Monday, May 09, 2011
Off By Heart Shakespeare is a joint operation between the RSC and the BBC attempting to inspire secondary school students with Shakespeare's language through a recital contest. "At regional heats in autumn 2011 students will take part in actor-led workshops to get an exciting experience of performing Shakespeare." The accompanying website is rich in useful content, with RSC produced guides to reading and memorising the language and interviews with actors offering hints and tips.
There is a very focused set list of speeches which in the case of Hamlet are "O, that this too too solid flesh would melt", "Now might I do it pat, now he is praying" and of course "To be, or not to be" which seem to carefully selected to reflect the play's fundamental themes of life and death and revenge and also provide the opportunity for the participating child to reflect a range of emotion. When I took part in a similar competition at school, we were given "Once more unto the breach..." from Henry V and this sixteen year old simply didn't have the skill set.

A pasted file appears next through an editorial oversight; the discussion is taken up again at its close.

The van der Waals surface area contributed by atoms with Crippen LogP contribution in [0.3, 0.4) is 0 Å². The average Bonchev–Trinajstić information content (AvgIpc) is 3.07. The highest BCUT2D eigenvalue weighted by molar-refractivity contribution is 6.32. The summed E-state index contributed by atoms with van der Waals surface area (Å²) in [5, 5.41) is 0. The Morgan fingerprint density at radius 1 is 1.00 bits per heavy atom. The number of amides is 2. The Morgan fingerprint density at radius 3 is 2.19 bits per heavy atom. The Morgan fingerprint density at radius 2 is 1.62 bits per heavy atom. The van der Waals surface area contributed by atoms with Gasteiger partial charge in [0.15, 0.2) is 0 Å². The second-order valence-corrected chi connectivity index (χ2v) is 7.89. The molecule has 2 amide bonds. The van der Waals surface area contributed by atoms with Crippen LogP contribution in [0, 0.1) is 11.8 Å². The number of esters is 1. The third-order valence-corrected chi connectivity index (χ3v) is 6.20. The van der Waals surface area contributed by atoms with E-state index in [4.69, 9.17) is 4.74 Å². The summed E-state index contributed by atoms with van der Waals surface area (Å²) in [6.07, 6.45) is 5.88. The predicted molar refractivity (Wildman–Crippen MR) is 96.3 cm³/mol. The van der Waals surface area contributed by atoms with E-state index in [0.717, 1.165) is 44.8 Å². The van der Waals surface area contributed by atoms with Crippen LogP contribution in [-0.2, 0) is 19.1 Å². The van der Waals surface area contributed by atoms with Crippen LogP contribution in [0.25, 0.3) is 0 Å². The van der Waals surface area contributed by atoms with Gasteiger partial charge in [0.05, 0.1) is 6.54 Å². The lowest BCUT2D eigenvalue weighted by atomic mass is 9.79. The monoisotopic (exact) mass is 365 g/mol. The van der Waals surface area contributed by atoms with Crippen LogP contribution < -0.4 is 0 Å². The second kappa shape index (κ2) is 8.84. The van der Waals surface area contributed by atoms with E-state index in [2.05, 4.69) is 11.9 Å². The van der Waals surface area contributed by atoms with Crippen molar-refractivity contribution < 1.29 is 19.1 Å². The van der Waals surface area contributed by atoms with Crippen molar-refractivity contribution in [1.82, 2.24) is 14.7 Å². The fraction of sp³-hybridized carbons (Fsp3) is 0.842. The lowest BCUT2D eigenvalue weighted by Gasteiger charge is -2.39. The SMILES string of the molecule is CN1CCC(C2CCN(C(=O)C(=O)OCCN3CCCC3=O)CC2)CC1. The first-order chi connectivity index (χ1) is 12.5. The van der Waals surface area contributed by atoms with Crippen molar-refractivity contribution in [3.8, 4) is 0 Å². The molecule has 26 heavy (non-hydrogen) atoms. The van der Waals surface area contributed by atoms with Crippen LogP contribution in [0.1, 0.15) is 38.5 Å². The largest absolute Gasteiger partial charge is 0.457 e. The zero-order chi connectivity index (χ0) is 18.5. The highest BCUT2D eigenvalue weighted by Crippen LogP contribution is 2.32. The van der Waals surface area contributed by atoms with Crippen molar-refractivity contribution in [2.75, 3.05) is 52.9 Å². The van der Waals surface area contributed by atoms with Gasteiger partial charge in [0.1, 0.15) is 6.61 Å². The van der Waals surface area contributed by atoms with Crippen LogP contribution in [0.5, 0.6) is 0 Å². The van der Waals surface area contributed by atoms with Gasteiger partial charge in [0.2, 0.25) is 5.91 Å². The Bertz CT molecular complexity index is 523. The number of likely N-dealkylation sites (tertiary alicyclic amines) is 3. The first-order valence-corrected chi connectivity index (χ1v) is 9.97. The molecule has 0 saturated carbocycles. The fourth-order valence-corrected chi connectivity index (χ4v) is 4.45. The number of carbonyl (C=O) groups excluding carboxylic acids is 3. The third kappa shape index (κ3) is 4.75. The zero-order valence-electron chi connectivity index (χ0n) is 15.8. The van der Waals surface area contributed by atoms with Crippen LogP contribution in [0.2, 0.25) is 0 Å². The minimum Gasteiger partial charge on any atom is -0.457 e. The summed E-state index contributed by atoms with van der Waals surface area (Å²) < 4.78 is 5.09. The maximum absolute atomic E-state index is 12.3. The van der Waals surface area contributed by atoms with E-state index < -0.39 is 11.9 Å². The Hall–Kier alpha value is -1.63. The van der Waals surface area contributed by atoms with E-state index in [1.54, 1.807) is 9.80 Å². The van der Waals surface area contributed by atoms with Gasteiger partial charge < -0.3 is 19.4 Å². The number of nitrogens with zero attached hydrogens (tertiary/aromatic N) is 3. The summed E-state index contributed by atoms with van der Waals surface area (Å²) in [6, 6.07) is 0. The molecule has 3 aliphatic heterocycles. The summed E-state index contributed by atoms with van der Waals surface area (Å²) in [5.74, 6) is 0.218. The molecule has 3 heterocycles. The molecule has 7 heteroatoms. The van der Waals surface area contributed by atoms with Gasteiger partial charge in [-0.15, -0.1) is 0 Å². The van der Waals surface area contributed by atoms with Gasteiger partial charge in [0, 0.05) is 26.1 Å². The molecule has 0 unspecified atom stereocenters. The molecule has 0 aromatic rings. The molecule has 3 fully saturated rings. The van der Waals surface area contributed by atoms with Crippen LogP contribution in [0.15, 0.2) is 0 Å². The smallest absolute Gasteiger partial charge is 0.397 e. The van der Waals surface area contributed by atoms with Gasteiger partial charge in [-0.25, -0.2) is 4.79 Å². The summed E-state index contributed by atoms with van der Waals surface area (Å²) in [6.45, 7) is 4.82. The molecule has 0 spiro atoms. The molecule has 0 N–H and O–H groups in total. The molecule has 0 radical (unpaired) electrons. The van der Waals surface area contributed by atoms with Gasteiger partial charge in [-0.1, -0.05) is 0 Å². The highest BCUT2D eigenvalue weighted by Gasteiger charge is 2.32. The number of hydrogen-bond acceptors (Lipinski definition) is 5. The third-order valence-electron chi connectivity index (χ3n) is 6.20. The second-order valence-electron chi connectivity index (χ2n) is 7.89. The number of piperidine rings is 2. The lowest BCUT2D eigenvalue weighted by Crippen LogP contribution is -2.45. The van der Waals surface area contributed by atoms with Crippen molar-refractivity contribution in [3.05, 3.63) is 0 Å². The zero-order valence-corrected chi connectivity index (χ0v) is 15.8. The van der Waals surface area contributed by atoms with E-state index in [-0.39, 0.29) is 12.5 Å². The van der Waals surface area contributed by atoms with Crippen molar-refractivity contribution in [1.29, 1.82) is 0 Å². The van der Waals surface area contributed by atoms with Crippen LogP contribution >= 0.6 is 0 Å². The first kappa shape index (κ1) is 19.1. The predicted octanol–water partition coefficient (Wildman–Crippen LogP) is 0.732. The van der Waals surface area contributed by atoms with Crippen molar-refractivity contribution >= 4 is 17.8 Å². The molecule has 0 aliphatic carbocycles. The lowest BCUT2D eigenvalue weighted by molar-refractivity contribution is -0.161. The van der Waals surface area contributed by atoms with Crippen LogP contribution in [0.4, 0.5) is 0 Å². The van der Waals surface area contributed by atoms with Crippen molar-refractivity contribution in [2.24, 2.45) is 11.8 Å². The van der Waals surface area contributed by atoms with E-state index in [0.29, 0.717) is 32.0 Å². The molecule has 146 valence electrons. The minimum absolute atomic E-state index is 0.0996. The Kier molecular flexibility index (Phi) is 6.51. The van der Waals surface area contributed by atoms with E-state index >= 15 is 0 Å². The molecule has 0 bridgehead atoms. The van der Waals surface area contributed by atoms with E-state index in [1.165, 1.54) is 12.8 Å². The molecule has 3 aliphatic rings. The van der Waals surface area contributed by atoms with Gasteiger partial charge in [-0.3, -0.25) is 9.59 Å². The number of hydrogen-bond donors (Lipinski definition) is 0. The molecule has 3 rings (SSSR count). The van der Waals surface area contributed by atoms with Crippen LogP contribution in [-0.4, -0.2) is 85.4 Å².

All of the speeches are accompanied by examples and this is where things get more exciting for those of us too old to participate. The primary source for the Hamlet clips is understandably the RSC with Tennant but perhaps since his isn't the most trad of interpretations, the producers have cleverly included some alternatives. So we have Christopher Plummer from Hamlet at Elsinore in 1964, Lawrence Olivier from his film, Derek Jacobi from the BBC's 1980 and Alex Jennings in a really intriguing Open University production.
Arguably, however, it's outside of Hamlet that the project is at its most interesting since with the exception of Julius Caesar instead of falling back on archive material, new films have been commissioned with contemporary television actors offering their interpretations of the speeches. Amongst others, there's Katy Brand as Titania, James Sutton (Emmerdale) playing Orsino, Lauren Socha from Misfits playing Juliet, Lenora Crichlow (Being Human) makes for rather a good Portia and Michelle Ryan offers a bit of her Helena.
They're produced with something of the spirit of complete BBC Shakespeare from the 70s and 80s, the spirit which led to John Cleese playing Mercutio; familiar casting attracting audiences that wouldn't otherwise necessarily consider Shakespeare and as in that case it is a mixed bag but always entertaining. It's also pretty frustrating because some of them are so well realised you could almost imagine that they're clips from full productions employing the contemporary urban landscape as a backdrop [via].